A ROW between airlines and aviation officials broke out yesterday over fears the volcanic ash cloud blowing in from Iceland could cause a repeat of last summer’s mass flight disruptions.
Planes due to fly to and from Scotland were grounded yesterday, including flights from London airports. However, late last night, UK air traffic control service NATS said flights would not be affected from today.
Irish carrier Ryanair had blasted the UK Met Office and the Civil Aviation Authority (CAA) for the creation of “red zone” areas designated as unsafe for aircraft to fly in.
“There is no safety threat to aircraft in this mythical ‘red zone’, which is another misguided invention by the UK Met Office and the Civil Aviation Authority,” the airline said.
The operator was amongst several carriers in the UK to cancel flights, including BA, easyJet and KLM.
Shares of airline firms slumped on the news, as well as on fears of further disruption.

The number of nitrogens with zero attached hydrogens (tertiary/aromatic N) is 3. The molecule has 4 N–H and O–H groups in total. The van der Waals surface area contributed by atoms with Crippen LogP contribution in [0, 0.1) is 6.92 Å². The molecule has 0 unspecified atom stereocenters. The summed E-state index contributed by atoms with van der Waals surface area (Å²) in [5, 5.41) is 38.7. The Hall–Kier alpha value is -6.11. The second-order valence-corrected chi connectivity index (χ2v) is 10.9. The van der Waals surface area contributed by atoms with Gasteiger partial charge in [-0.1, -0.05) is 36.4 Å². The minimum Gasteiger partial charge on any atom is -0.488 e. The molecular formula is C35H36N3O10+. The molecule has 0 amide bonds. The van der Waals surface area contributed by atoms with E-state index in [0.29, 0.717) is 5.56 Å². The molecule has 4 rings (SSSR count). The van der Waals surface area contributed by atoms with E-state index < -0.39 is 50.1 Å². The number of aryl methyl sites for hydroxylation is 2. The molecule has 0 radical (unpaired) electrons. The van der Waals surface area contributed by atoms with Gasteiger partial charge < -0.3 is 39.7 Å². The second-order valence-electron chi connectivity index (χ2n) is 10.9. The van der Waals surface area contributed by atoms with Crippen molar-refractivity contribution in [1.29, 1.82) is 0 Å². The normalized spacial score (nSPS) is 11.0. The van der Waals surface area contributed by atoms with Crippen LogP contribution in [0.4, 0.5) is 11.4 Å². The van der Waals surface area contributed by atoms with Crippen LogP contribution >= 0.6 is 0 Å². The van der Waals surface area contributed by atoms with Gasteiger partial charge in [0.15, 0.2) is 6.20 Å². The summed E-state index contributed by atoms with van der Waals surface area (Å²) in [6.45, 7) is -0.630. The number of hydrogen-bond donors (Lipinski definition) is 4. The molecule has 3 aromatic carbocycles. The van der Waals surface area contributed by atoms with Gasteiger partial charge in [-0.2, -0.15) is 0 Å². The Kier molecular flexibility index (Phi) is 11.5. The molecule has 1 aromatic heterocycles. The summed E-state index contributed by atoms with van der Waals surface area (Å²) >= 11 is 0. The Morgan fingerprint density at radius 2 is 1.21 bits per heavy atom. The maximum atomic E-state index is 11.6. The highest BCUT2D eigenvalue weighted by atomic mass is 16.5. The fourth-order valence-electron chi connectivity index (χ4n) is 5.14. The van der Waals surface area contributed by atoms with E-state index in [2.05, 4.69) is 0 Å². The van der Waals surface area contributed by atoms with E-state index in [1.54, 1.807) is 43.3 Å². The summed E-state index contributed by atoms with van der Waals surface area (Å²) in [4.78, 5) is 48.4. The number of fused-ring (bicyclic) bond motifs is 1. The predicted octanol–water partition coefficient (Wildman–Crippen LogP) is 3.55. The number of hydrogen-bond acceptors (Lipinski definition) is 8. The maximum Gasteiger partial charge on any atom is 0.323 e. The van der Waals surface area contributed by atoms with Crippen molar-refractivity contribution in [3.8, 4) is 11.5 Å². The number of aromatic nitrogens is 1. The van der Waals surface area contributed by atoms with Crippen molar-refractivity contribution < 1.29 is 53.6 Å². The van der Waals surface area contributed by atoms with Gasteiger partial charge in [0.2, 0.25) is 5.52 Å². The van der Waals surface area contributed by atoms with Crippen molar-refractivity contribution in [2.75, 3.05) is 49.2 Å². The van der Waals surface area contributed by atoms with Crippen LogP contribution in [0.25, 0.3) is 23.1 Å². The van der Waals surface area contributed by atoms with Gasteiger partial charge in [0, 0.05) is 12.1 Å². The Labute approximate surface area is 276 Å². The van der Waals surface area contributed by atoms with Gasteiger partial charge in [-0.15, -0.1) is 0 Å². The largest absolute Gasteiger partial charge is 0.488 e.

Ryanair had conducted a test flight in Scottish airspace yesterday morning. The airline claimed it had flown within the red zone and had found “no evidence of volcanic ash”.
But authorities last night questioned the accuracy of Ryanair’s test flight.
“Radar tracking has shown that at no point did the Ryanair flight fly directly through the notified area of high ash contamination over Scotland so it is unsurprising that it found no ash,” a department for transport spokesperson said.
Transport secretary Philip Hammond rushed to calm fears the impact of the eruption would cause a repeat of last year’s travel chaos.
“We are in a much better place this year because we have worked with airlines and regulators to build a regime that puts safety first, but with far more flexibility,” he said.